Thursday, June 24, 2010

Treat Transporter

It was a co-worker's birthday this week, and I wanted to bring her a surprise treat. Instead of being impressed with my thoughtfully-made baked good, she surprised me by taking a last minute trip out of town. Luckily my other co-workers did not need much encouragement to eat up a fellow worker's birthday gift.

To deliver a box full of goodies on a bicycle, my commute method, takes some careful forethought. If a vessel is fragile, it can be easily crushed in a backpack. Tupperware containers must fit perfectly into a handle bar bag or pannier, or they will fall out en-route or fail to be zipped in. I have been struggling with how I can get my baked cakes, tarts, and large batches of cupcakes from my home to my good friends - especially the tarts!

I have overcome the problem - the Treat Transporter:
It may look simple and rugged, but with a mounted bike rack and one of those nylon pull string bags that are given away for free at races, conferences, etc. treats can be transported with success. I rode 10 miles with a 10-inch tart strapped onto my bike, 18 whole cupcakes made it up and down Dexter, and a cherry cobbler survived the pot holes on Fairview. I am so excited I have a song I sing while transporting.

The cupcakes that were delivered without harm, were made with one of my favorite recipes my Mom would make while I was growing up. They are classic Black Bottom Cupcakes; a bittersweet chocolate cake bottom topped with a dollop of cheesecake. The softened chocolate chunks in the top make it even better. I don't know where the recipe my Mom used came from, but the chocolate cupcake base works great with other toppings besides cheesecake.

Black-Bottom Cupcakes
18 cupcakes (12 if you just make the bottoms to frost)

1 1/2 c. flour
1 c. sugar
1/2 c. cocoa (I used Ghiradelli baking cocoa)
1 tsp. baking soda
1/2 tsp kosher salt
1 c. water
1/3 c. oil (any light flavored oil)
1 tsp vanilla
1 Tbsp vinegar (apple cider, or white wine, works well)

1 egg
1/3 c. sugar
8 oz. cream cheese
1 c. chocolate chips or chopped chocolate chunks

Preheat the oven to 350 degrees and prepare muffin tins with liners for 18 cupcakes. In a mixer on medium to high speed beat the topping ingredients well. Stir in the chocolate chips and scrape down the sides of the bowl to ensure the mixture is even. In a large bowl combine all the dry ingredients of the cupcake batter.  Add the wet ingredients and stir until just combined. Fill the cupcake liners about 2/3 full with the batter. Top each with a heaping tablespoon of the topping. Bake for 30-35 minutes until the tops have set up and have almost started to turn golden.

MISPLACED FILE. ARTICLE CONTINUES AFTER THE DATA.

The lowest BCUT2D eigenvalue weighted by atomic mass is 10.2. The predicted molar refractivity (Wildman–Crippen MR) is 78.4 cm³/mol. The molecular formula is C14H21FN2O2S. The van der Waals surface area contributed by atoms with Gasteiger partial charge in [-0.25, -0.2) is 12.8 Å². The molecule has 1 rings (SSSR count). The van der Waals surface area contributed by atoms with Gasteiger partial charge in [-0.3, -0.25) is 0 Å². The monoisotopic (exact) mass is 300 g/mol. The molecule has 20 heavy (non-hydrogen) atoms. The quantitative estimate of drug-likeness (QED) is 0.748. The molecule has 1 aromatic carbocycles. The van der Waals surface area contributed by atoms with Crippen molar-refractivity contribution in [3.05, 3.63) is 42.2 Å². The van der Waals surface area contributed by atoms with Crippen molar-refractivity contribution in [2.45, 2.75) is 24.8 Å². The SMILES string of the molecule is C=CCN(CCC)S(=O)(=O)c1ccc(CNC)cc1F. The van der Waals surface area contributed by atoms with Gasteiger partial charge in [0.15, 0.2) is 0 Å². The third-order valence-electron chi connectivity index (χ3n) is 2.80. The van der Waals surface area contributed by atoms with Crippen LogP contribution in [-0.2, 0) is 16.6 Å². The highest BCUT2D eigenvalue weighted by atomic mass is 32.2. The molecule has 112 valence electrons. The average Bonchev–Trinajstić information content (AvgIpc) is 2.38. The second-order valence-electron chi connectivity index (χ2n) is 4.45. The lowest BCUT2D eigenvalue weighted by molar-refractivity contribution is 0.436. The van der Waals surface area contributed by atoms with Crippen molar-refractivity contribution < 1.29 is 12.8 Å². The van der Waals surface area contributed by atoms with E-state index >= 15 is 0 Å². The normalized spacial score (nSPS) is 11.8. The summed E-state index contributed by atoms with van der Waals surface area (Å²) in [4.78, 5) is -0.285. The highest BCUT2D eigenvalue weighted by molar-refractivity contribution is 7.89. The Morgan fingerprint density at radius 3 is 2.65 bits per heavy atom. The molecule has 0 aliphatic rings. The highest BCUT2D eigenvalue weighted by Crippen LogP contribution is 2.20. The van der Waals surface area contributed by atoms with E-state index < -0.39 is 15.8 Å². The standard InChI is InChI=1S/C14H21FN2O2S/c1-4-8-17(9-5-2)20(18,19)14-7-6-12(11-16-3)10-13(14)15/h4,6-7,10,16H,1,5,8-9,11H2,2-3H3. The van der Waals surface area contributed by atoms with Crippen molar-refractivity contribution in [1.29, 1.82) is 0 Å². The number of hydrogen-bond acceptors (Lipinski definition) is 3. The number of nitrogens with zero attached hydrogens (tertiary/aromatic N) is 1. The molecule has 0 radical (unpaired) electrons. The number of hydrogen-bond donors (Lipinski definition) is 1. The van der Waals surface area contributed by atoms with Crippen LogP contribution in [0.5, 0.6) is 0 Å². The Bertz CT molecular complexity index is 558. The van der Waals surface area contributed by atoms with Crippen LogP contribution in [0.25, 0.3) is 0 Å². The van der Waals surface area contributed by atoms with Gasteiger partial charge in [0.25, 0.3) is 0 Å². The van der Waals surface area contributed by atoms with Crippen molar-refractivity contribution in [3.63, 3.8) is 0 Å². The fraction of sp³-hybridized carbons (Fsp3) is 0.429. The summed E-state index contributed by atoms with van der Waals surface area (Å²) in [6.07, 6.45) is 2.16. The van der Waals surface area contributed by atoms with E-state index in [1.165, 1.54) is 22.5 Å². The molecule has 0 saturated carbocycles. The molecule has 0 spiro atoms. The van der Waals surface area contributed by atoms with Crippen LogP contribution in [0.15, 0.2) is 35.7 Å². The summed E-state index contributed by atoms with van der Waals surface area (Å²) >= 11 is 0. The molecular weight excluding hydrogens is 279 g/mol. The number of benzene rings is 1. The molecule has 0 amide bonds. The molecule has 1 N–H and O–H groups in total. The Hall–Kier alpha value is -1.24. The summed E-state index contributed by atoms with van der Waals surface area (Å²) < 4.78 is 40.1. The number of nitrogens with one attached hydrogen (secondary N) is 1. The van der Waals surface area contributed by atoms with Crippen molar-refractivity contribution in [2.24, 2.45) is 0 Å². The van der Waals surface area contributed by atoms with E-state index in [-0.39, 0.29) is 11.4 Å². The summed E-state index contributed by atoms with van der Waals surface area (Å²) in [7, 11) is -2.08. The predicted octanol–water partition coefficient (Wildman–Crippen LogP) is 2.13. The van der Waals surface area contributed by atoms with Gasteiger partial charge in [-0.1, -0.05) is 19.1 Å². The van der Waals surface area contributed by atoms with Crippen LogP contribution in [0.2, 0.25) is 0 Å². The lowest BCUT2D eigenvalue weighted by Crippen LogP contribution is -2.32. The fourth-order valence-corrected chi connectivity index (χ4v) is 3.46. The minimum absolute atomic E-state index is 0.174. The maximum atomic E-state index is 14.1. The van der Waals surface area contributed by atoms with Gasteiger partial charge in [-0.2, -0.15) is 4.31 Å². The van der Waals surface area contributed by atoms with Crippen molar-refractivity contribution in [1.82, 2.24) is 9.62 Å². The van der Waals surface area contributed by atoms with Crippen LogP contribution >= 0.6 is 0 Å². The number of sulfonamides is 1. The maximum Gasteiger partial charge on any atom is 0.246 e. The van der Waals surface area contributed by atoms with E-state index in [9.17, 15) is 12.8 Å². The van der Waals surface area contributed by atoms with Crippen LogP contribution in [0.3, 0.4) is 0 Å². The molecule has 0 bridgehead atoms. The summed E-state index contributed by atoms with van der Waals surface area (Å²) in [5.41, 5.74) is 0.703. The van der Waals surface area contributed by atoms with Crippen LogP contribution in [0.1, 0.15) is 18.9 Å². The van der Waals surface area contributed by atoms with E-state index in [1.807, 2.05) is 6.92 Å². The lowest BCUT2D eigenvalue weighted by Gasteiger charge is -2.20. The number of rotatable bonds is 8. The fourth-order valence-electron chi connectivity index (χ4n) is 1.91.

Sunday, June 6, 2010

Out in the Country

I volunteered at a benefit dinner for Cascade Harvest Coalition at Willie Green's Farm in Monroe this weekend. I had my first experience working as a server at a large, fast-paced dinner. It was a beautiful warm day in Monroe, and this was the view as we arrived.

 The dinner was held in the green-house, since they had expected rain. While the servers were setting tables, it felt like a tropical rain forest. Thankfully, for the guests, it was perfect come dinner time.
There was a "Dessert Dash" game for after dinner. Restaurants from Seattle donated desserts that guests could bid on, and then race to the buffet to grab. I had to make an emergency run to the tiny downtown Monroe to find extra treats for the game; luckily boxes of locally made truffles were found at the town's candy shop.  This salted caramel tart was the first to be taken in the mad rush of contestants.
The servers were given a platter of these double-decker bread puddings with first-of-the-season strawberries on top. The bottom layer was made with lemon verbana, and it was delicious. They were devoured after we had been on our feet for hours. 
There was even time to enjoy the warmth and a cool drink.
The night came to an end with colors that lit up the fields
It was a long night of hard work, but the beautiful country scenery and new tastes (like a salmon bahn-mi!) were a welcome change of pace from a Saturday in the city.

Wednesday, June 2, 2010


Mmm... half eaten buckle and nineteen-seventies style linoleum. I often forget how distinct the pattern on my kitchen floor is since I see it everyday, but when it is in a picture it surprises me. 

This buckle also surprised me with how delicious it was. I took one huge bite out of it as soon as I could. You can see the olive oil-soaked parchment paper in the bottom of the pan. The tasty, moist  bottom cake buckled up over the juicy berries and butter-oat crumb, almost enveloping the toppings (that is how the buckle earned its name). It is good at breakfast, dessert, and as an anytime treat. It also tastes especially good when topped with whipped cream your boyfriend has made by shaking cream vigorously in a mason jar lightly coated with coffee grounds. Just now, the cake proved to be the perfect bed-time snack after an evening of aquavit, Vietnamese food and conversation with a good friend. 

Currently, with the constant gloomy weather, I need reminders about why I love Seattle. Baking is one reward to being inside and cold, especially when it involves blackberries. Another method to embrace the chill is to consume fresh, flavorful, vermicelli noodles with warm tea for dinner at Green Leaf, and after head straight to The Copper Gate for liquid blankets that were created by the people who endure almost 24 hours of darkness for sometime every year. 

This buckle could be made with whatever fruit, herbs, and spices fit the season or occasion - in the sun or the rain.

Blackberry- Sage Buckle

1 1/2 c. whole wheat pastry flour
1 tsp baking soda
1 tsp salt
3/4 c. olive oil
1 c. buttermilk
3/4 c. granulated sugar
1 egg
1 tsp vanilla
1/2 c. blackberry jam 
2 Tbsp. sage chopped
zest of one small lemon
 1- 1 1/2 c. fresh blackberries

Crumble Topping:
1/4 c. oats
1/4 c. brown sugar
1/4 c. almond meal
4 Tbsp butter at room temperature